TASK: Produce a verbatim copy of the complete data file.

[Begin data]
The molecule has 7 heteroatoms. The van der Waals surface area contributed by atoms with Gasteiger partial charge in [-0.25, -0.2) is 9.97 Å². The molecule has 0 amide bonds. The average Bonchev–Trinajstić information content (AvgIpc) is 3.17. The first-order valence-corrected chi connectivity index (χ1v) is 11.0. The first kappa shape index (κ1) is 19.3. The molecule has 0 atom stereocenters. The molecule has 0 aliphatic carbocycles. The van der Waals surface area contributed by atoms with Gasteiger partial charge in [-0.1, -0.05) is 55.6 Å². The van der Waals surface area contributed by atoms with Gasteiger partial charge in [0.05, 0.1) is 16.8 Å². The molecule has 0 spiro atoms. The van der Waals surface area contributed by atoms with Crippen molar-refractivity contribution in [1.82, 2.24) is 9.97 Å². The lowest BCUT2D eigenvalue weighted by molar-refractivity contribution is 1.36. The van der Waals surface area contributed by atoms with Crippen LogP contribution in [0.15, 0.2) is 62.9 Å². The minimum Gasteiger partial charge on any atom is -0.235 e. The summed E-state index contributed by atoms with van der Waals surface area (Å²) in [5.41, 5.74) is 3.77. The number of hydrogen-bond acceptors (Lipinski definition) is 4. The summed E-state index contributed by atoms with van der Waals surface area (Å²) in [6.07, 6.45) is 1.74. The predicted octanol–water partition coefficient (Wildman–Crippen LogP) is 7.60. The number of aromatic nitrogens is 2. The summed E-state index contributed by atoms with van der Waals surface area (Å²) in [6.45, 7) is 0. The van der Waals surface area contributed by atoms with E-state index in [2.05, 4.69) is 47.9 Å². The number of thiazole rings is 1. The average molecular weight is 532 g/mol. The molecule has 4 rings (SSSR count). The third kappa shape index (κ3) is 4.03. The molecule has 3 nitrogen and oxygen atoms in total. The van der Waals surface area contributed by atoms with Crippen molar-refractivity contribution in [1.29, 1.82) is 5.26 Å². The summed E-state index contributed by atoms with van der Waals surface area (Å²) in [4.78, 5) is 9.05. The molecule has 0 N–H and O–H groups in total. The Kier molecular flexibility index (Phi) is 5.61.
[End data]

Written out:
The molecule has 7 heteroatoms. The van der Waals surface area contributed by atoms with Gasteiger partial charge in [-0.25, -0.2) is 9.97 Å². The molecule has 0 amide bonds. The average Bonchev–Trinajstić information content (AvgIpc) is 3.17. The first-order valence-corrected chi connectivity index (χ1v) is 11.0. The first kappa shape index (κ1) is 19.3. The molecule has 0 atom stereocenters. The molecule has 0 aliphatic carbocycles. The van der Waals surface area contributed by atoms with Gasteiger partial charge in [-0.1, -0.05) is 55.6 Å². The van der Waals surface area contributed by atoms with Gasteiger partial charge in [0.05, 0.1) is 16.8 Å². The molecule has 0 spiro atoms. The van der Waals surface area contributed by atoms with Crippen molar-refractivity contribution in [1.82, 2.24) is 9.97 Å². The lowest BCUT2D eigenvalue weighted by molar-refractivity contribution is 1.36. The van der Waals surface area contributed by atoms with Crippen LogP contribution in [0.15, 0.2) is 62.9 Å². The minimum Gasteiger partial charge on any atom is -0.235 e. The summed E-state index contributed by atoms with van der Waals surface area (Å²) in [5.41, 5.74) is 3.77. The number of hydrogen-bond acceptors (Lipinski definition) is 4. The summed E-state index contributed by atoms with van der Waals surface area (Å²) in [6.07, 6.45) is 1.74. The predicted octanol–water partition coefficient (Wildman–Crippen LogP) is 7.60. The number of aromatic nitrogens is 2. The summed E-state index contributed by atoms with van der Waals surface area (Å²) in [6.45, 7) is 0. The van der Waals surface area contributed by atoms with E-state index in [2.05, 4.69) is 47.9 Å². The number of thiazole rings is 1. The average molecular weight is 532 g/mol. The molecule has 4 rings (SSSR count). The third kappa shape index (κ3) is 4.03. The molecule has 3 nitrogen and oxygen atoms in total. The van der Waals surface area contributed by atoms with Crippen molar-refractivity contribution in [1.29, 1.82) is 5.26 Å². The summed E-state index contributed by atoms with van der Waals surface area (Å²) in [4.78, 5) is 9.05. The molecule has 0 N–H and O–H groups in total. The Kier molecular flexibility index (Phi) is 5.61.